What about YOU? What’s your favorite money-saving laundry trick?

Essential Oils and Cats

Essential Oils for Cats - Earthy Crunchy Mama

Using Essential Oils on cats is a highly controversial topic but it really is an argument that boils down to the quality of the oils. Please note that the oils suggested in this article are Young Living Essential Oils brand ONLY. I do not recommend any other brand and would never use a different brand on my own pets.

Much of this information is taken from Dr. Melissa Shelton’s book. She is a holistic veterinarian and has used Young Living Oils for over 3 years in her practice safely and effectively. Her book documents the uses of oils for animals. So, please purchase it and read it if you have concerns and would like more information.

How do I use Essential Oils for Cats?

Essential oils for cats should be highly diluted with a high grade pure vegetable oil. Dilute essential oils for cats (and all other smaller animals) at least 50:1 (fifty drops of dilution oil to one drop of essential oil). Dr. Mary Hess, DVM, recommends that Peace & Calming be diluted at 80-90% for felines.

Place a drop of the diluted oil on the inside of the paw or location of the cut or injury. Place some in your hands and pet your cat gently ears to tail.

Diffusing oils is a great way to use essential oils for cats. Lastly, you could place a few drops in a sprayer with some water, shake it up and gently mist–but most cats usually don’t like this method of application.

Here is a list of oils that can be safely used on cats:

For Fleas: Make a dilution of Cedarwood and Lavender oil and brush it into the cat. You can also make a spray mist with water and gently spray the cat to deter fleas.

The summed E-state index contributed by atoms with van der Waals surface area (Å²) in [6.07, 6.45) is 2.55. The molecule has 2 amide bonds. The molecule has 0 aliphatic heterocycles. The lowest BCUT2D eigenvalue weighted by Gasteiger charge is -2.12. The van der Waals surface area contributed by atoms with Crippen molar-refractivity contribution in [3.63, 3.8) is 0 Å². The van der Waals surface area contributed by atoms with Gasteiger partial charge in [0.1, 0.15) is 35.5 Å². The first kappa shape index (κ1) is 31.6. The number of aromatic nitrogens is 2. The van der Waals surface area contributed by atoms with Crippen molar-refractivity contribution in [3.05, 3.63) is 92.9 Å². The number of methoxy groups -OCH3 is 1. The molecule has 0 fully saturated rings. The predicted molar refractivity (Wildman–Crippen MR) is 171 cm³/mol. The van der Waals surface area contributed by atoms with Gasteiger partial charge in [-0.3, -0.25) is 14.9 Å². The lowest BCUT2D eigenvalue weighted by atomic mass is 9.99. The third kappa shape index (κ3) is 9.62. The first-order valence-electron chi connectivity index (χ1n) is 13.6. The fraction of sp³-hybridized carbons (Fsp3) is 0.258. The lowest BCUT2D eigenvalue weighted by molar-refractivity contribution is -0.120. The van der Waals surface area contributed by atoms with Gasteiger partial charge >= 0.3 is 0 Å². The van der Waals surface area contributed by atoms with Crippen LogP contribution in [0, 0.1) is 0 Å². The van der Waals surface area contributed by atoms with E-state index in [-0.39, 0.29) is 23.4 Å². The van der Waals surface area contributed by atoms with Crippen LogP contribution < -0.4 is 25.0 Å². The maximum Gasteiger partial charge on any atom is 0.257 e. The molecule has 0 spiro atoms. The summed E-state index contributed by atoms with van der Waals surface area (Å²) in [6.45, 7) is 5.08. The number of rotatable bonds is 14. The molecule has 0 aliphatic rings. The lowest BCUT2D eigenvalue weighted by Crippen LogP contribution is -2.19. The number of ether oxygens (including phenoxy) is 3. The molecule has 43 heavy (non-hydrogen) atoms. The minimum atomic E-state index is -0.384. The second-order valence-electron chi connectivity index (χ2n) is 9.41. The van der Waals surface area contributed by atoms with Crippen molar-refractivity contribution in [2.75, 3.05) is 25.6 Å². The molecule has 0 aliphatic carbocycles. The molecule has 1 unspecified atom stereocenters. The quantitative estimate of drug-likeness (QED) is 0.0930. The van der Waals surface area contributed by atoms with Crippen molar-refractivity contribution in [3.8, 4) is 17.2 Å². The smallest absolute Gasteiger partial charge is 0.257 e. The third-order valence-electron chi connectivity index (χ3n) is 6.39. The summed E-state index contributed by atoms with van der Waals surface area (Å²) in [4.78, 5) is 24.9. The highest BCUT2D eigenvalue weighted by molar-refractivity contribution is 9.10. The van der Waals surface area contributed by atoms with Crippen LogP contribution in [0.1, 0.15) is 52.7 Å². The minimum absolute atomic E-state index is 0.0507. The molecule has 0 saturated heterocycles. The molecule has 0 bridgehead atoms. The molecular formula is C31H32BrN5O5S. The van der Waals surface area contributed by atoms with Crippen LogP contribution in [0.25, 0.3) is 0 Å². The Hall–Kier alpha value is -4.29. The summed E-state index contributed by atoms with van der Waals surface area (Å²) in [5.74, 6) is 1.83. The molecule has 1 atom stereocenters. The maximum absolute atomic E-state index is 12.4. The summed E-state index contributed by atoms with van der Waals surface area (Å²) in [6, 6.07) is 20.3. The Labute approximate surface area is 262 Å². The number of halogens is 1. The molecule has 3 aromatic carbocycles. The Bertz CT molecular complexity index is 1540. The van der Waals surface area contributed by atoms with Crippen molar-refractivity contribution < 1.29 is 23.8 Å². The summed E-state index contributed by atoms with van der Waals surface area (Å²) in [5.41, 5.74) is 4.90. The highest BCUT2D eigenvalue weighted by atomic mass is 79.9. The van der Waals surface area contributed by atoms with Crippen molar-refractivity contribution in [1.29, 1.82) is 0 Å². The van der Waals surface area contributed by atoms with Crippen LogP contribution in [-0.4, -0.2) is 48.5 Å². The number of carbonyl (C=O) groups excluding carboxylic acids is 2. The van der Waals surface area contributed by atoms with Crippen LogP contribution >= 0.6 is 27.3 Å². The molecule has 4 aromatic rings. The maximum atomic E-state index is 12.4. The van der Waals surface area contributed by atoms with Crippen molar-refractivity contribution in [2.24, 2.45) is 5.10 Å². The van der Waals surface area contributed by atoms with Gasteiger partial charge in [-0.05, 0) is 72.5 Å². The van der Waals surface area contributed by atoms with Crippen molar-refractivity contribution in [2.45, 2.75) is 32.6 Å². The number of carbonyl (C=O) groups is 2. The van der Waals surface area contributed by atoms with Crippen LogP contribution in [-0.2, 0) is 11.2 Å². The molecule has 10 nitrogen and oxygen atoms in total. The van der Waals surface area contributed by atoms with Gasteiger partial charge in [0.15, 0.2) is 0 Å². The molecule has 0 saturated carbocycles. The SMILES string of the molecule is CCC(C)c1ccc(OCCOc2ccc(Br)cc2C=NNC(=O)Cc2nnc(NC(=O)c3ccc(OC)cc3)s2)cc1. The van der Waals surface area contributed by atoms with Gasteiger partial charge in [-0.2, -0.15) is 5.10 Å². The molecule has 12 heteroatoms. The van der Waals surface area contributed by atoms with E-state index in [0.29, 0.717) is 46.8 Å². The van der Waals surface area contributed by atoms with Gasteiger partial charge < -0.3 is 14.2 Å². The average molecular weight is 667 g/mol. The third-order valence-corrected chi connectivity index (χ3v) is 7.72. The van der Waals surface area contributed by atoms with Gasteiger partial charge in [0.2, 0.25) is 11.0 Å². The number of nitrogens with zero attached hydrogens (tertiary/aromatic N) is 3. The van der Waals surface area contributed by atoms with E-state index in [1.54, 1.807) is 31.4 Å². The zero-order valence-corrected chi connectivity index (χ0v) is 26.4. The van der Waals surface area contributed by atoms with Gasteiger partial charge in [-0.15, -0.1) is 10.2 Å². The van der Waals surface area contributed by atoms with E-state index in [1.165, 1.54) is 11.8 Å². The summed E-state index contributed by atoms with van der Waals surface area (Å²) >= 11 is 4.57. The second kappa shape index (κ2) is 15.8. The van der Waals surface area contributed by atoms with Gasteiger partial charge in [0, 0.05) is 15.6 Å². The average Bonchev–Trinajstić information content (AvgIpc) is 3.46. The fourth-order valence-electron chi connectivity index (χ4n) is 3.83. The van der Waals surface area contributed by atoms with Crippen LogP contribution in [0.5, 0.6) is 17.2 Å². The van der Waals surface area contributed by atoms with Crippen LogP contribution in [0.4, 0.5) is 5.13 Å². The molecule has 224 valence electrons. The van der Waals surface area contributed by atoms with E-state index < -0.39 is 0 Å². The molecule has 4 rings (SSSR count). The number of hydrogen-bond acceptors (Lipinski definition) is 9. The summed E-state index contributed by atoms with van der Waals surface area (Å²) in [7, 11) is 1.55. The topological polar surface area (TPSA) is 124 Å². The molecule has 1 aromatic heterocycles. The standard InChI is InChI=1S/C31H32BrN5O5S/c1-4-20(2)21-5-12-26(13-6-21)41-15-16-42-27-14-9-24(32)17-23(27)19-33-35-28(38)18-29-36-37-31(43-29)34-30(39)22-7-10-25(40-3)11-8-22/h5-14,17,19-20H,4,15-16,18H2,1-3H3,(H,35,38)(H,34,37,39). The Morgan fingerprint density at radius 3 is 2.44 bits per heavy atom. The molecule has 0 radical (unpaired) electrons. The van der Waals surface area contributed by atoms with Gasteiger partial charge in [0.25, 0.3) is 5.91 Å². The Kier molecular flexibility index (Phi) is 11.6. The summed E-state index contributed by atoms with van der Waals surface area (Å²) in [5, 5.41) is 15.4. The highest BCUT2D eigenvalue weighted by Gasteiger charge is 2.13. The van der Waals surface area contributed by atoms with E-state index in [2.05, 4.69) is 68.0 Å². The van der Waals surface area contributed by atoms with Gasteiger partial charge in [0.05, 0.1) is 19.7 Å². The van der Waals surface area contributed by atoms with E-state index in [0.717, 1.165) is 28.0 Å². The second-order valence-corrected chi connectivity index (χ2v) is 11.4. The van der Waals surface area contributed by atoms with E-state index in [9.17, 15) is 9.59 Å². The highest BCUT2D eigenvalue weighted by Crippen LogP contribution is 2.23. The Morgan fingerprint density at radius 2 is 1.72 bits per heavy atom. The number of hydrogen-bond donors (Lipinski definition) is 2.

For Emotional Needs: Use Valor for courage and Peace & Calming blend for anxiety and fear

For Skin Irritation and Minor Wounds: Use Lavender

For Mange: Use Lavender and Roman Chamomile 

For Natural Cleaning: Use Thieves to clean out cat’s crate safely and effectively

The most effective and easiest way to keep your pet’s coat in tip-top condition is by using Animal Scents™ Shampoo. Imbued with the power of citronella, lavandin, lemongeranium, and spikenard essential oils, Young Living’s pet shampoo gently cleanses, protects, and conditions without harmful ingredients.

What about YOU? Do you use essential oils on your pets?

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Fever Reducer

all natural fever reducer - earthy crunchy mama

 

When it comes to choosing medicine for baby, this mama can’t be too careful! We’ve only had two fevers so far, and have given baby instant relief from both withYoung Living’s Peppermint Essential Oil. One drop peppermint mixed with raw, organic coconut oil along the spine works like a charm. I know many mamas who swear by Tylenol, and I’m glad it works for them, but do they really know what they’re putting in baby’s body? The dyes and high fructose corn syrup are enough for me to stay far away!

Here are the Side Effects of just the first three ingredients in Children’s Tylenol:

Sound like something you want to pump in baby’s body every four hours? Yeah, me neither! This family will stick with good ol natural Peppermint!

What about YOU? What’s your fever reducer go-to?